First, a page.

The Poor Man's Threading Architecture
The game industry hit Peak Advice Blog a while ago. Every day I
skim ten articles telling me how to live.
Fear not! I would never give you useful advice. This series is about me writing bad code and you laughing at my pain.
Say you have some voxels which occasionally get modified. You regenerate their geometry like so:
Because you are a masochist, you want to do this on a separate thread.
Rather than redesign your engine, you simply spawn a worker thread and give it a list of voxels to process. Easy in C#:
The lock signals to other threads "hey, I'm using this". If the other threads also acquire locks before using the object, then only one thread will access it at a time.
Kaboom! It crashes when thread A dequeues an item at the exact moment when thread B is enqueueing one. You need a lock on the queue as well.
This is Hard and Boring and Slow
Turns out, without a lock you can't trust even a single boolean variable to act sane between threads. (Not entirely true. For wizards, there are atomic operations and something about fences. Out of scope here!)
Sprinkling locks everywhere is tedious, error-prone, and terrible for performance. Sadly, you need to rethink your engine from the ground up with threads in mind.
The Right Way
Why am I even including this? Ugh.
You read a few articles on modern AAA engines, where you find a diagram like this:
This is the job graph from Destiny. AAA engines split their workload into "jobs" or "fibers". Some jobs depend on others. The graph has bottlenecks that split the work into phases. Within phase 1, tons of jobs execute in parallel, but all of them must finish before phase 2 starts.
With jobs, you wouldn't have to lock individual pieces of data. The dependency graph ensures that jobs run in the right order, and that nothing runs in parallel unless you're okay with it. You also don't have to think about individual threads — a scheduler delegates jobs to a pool of threads.
Here's another diagram you stumble across:
This shows the workload of the GPU and each CPU over time as the game renders a single frame. The goal is to fill all those holes so you use every bit of available compute power at maximum efficiency.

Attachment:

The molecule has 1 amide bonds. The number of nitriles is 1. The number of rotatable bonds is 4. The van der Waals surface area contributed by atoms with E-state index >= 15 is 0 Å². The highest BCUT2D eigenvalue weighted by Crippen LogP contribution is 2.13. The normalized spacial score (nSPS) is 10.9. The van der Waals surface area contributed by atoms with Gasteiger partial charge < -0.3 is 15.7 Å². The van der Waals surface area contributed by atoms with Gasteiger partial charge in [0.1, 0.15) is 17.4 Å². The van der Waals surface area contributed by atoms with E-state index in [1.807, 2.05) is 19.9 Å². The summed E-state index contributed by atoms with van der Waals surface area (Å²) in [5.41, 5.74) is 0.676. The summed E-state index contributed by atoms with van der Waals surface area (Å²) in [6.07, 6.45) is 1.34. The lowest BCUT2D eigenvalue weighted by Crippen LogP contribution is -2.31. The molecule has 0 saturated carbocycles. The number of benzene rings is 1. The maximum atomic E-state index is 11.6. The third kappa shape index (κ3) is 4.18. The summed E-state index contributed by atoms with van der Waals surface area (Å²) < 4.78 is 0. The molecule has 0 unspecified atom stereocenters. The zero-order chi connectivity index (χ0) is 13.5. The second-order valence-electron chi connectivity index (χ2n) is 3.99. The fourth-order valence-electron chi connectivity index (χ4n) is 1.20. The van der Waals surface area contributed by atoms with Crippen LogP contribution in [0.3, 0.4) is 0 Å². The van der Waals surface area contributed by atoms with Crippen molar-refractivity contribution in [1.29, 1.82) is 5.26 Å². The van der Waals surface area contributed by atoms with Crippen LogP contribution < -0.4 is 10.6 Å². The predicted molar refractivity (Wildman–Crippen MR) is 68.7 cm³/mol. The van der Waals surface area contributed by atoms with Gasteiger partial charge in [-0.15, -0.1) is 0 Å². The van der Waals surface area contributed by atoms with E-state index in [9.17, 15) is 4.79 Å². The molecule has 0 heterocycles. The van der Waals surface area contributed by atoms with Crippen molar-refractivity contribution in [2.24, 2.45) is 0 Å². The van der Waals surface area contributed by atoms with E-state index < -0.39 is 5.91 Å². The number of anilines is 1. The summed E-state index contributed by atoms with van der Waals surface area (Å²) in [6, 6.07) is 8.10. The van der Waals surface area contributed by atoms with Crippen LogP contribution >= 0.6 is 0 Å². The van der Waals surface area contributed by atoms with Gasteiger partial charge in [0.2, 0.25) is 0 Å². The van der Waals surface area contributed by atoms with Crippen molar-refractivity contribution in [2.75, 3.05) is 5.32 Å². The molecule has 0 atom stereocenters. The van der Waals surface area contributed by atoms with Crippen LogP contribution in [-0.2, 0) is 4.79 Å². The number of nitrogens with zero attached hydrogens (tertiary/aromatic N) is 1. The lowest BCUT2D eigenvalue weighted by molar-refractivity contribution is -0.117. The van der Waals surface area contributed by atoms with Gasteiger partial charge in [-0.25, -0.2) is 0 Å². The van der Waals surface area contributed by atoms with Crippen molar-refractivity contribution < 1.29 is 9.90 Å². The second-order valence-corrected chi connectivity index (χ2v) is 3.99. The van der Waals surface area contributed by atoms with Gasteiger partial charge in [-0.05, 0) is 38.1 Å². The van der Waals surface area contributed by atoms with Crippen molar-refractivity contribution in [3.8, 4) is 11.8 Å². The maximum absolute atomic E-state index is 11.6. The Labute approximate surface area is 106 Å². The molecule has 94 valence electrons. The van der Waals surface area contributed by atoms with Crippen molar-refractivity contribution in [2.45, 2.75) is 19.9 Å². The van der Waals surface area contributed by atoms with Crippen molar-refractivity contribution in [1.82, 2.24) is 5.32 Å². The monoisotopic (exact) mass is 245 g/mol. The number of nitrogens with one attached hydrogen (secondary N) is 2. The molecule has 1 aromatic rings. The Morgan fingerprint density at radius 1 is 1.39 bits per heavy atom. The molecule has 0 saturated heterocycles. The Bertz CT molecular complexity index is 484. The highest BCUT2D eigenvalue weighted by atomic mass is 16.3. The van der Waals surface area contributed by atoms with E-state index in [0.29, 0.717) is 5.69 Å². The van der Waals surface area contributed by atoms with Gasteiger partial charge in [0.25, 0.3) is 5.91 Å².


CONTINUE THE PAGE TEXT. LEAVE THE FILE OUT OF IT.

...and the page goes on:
The Quick and Dirty Way
In a brief flash of clarity, you realize that you are not Bungie. You check your bank account, which sadly reports a number slightly lower than $500 million.
You recall the Pareto Principle, also known as the "80/20 rule". You decide to write 80% of a decent architecture for only 20% of the work.
You start with a typical game loop:
Side note: a while back you also switched to C++. Masochism level up.
What can you move off the main thread? If you touch OpenGL or anything within a mile of the windowing system from another thread, the universe explodes. For now, you keep graphics and input (SDL_PollEvent) on the main thread.
That leaves physics and game logic. You give each its own thread. Since you need to spawn/modify/query physics entities in game logic, no other physics can happen while you're in a game logic update. The rest of the time, the physics thread can work in the background.
Sounds like a perfect case for a lock:
In this setup, your render() function can't read or write any physics data for fear of explosions. No problem! In fact, that limitation might be considered a feature. However, the render() function also can't make any OpenGL calls since it's not on the main thread.
You re-watch the Destiny GDC presentation and notice a lot of talk about "data extraction". In a nutshell, Destiny executes game logic, then extracts data from the game state and lines it up for a huge fan-out array of render threads to process efficiently.
That's essentially what your render() function will do: go through the game state, generate graphics commands, and queue them up. In your case, you only have one render thread to execute those commands. It might look like this:
It's a graphics virtual machine. You could give it a pretentious name like GLVM.
Now in your render() function, you just write commands to the queue:
This will work, but it's not the best. You have to lock the queue every time you read from or write to it. That's slow. Also, you need to somehow get input data from the main thread to the game logic thread. It doesn't make sense to have queues going both directions.
Instead, you allocate two copies of everything. Now, the game logic thread can work on one copy, while the main thread works on the other. When both threads are done, they swap.
Now you only have to use a lock once per frame, during the swap. Once the threads are synced, the swap operation is just two pointer reassignments.
Furthermore, you can keep the render command lists allocated between frames, which is great for performance. To clear one, just reset the pointer to the start of the list. Now you don't have to worry about implementing a queue with a ring buffer. It's just an array.
Our Bright and Glorious Future
For wizards, this is all wrong, because graphics drivers do command queueing anyway, and jobs and fibers are the right way. This is like Baby's First Threaded Renderer. But it's simple, it gets you thinking in terms of data flow between threads, and if you eventually end up needing a job system, you're already halfway there.
This setup might also make the switch to Vulkan easier. If you keep all your data extraction in one place and make it read-only, it should be trivial to split into multiple threads, each with their own render queue.
If you enjoyed this article, try these:
But here's a better idea: watch the Destiny GDC talk.
Thanks for reading!